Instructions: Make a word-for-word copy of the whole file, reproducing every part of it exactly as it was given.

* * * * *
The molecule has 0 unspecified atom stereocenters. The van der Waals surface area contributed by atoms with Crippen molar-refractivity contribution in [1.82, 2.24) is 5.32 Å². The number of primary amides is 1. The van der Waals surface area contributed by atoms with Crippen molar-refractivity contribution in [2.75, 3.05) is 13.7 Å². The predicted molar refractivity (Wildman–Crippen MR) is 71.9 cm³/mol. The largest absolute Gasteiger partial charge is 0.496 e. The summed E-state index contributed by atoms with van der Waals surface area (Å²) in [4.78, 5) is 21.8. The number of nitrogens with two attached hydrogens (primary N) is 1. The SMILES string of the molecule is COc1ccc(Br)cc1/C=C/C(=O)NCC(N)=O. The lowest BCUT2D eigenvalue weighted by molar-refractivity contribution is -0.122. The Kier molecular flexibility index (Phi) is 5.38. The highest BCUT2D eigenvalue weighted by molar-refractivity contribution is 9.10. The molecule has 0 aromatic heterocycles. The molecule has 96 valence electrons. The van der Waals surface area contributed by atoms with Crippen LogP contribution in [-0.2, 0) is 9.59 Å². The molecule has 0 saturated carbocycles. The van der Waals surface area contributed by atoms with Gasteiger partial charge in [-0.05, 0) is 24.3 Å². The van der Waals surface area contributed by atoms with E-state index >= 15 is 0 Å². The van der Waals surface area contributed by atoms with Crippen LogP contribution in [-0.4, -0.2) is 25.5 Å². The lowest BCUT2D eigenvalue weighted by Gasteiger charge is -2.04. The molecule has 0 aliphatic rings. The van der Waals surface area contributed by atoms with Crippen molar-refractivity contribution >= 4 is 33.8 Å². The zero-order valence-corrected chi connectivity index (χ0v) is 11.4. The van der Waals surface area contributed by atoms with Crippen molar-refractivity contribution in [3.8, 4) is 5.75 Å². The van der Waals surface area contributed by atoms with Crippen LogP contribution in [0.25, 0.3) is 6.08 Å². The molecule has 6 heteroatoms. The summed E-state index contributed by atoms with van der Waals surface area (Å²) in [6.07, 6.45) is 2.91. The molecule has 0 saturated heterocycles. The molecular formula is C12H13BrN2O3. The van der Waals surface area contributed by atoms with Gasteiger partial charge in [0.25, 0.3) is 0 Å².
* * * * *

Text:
The molecule has 0 unspecified atom stereocenters. The van der Waals surface area contributed by atoms with Crippen molar-refractivity contribution in [1.82, 2.24) is 5.32 Å². The number of primary amides is 1. The van der Waals surface area contributed by atoms with Crippen molar-refractivity contribution in [2.75, 3.05) is 13.7 Å². The predicted molar refractivity (Wildman–Crippen MR) is 71.9 cm³/mol. The largest absolute Gasteiger partial charge is 0.496 e. The summed E-state index contributed by atoms with van der Waals surface area (Å²) in [4.78, 5) is 21.8. The number of nitrogens with two attached hydrogens (primary N) is 1. The SMILES string of the molecule is COc1ccc(Br)cc1/C=C/C(=O)NCC(N)=O. The lowest BCUT2D eigenvalue weighted by molar-refractivity contribution is -0.122. The Kier molecular flexibility index (Phi) is 5.38. The highest BCUT2D eigenvalue weighted by molar-refractivity contribution is 9.10. The molecule has 0 aromatic heterocycles. The molecule has 96 valence electrons. The van der Waals surface area contributed by atoms with Crippen LogP contribution in [-0.2, 0) is 9.59 Å². The molecule has 0 saturated carbocycles. The van der Waals surface area contributed by atoms with Gasteiger partial charge in [-0.05, 0) is 24.3 Å². The van der Waals surface area contributed by atoms with E-state index >= 15 is 0 Å². The van der Waals surface area contributed by atoms with Crippen LogP contribution in [-0.4, -0.2) is 25.5 Å². The lowest BCUT2D eigenvalue weighted by Gasteiger charge is -2.04. The molecule has 0 aliphatic rings. The van der Waals surface area contributed by atoms with Crippen molar-refractivity contribution >= 4 is 33.8 Å². The zero-order valence-corrected chi connectivity index (χ0v) is 11.4. The van der Waals surface area contributed by atoms with Crippen molar-refractivity contribution in [3.8, 4) is 5.75 Å². The van der Waals surface area contributed by atoms with Crippen LogP contribution in [0.25, 0.3) is 6.08 Å². The molecule has 6 heteroatoms. The summed E-state index contributed by atoms with van der Waals surface area (Å²) in [6.07, 6.45) is 2.91. The molecule has 0 saturated heterocycles. The molecular formula is C12H13BrN2O3. The van der Waals surface area contributed by atoms with Gasteiger partial charge in [0.25, 0.3) is 0 Å².